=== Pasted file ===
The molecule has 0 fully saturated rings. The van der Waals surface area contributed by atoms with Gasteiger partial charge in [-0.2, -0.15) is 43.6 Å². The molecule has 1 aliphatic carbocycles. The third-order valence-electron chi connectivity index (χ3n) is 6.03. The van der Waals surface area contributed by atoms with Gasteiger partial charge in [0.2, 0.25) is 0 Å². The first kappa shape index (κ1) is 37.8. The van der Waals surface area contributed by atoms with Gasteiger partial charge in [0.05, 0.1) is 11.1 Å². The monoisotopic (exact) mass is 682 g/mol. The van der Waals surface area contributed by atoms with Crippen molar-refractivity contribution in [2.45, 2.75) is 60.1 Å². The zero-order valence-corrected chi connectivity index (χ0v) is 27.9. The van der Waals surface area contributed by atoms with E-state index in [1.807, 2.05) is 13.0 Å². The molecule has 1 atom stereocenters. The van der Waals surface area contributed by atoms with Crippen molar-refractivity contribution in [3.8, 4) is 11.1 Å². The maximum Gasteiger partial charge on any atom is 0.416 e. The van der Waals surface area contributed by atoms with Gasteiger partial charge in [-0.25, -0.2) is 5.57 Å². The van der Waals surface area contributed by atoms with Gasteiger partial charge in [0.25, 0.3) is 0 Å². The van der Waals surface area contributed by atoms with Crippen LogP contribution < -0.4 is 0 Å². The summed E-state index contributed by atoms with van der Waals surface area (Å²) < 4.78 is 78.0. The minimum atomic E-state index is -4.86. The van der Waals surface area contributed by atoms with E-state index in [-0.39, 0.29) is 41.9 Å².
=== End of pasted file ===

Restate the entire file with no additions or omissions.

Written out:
The molecule has 0 fully saturated rings. The van der Waals surface area contributed by atoms with Gasteiger partial charge in [-0.2, -0.15) is 43.6 Å². The molecule has 1 aliphatic carbocycles. The third-order valence-electron chi connectivity index (χ3n) is 6.03. The van der Waals surface area contributed by atoms with Gasteiger partial charge in [0.2, 0.25) is 0 Å². The first kappa shape index (κ1) is 37.8. The van der Waals surface area contributed by atoms with Gasteiger partial charge in [0.05, 0.1) is 11.1 Å². The monoisotopic (exact) mass is 682 g/mol. The van der Waals surface area contributed by atoms with Crippen molar-refractivity contribution in [2.45, 2.75) is 60.1 Å². The zero-order valence-corrected chi connectivity index (χ0v) is 27.9. The van der Waals surface area contributed by atoms with E-state index in [1.807, 2.05) is 13.0 Å². The molecule has 1 atom stereocenters. The van der Waals surface area contributed by atoms with Crippen molar-refractivity contribution in [3.8, 4) is 11.1 Å². The maximum Gasteiger partial charge on any atom is 0.416 e. The van der Waals surface area contributed by atoms with Gasteiger partial charge in [-0.25, -0.2) is 5.57 Å². The van der Waals surface area contributed by atoms with Gasteiger partial charge in [0.25, 0.3) is 0 Å². The van der Waals surface area contributed by atoms with Crippen LogP contribution < -0.4 is 0 Å². The summed E-state index contributed by atoms with van der Waals surface area (Å²) < 4.78 is 78.0. The minimum atomic E-state index is -4.86. The van der Waals surface area contributed by atoms with E-state index in [-0.39, 0.29) is 41.9 Å².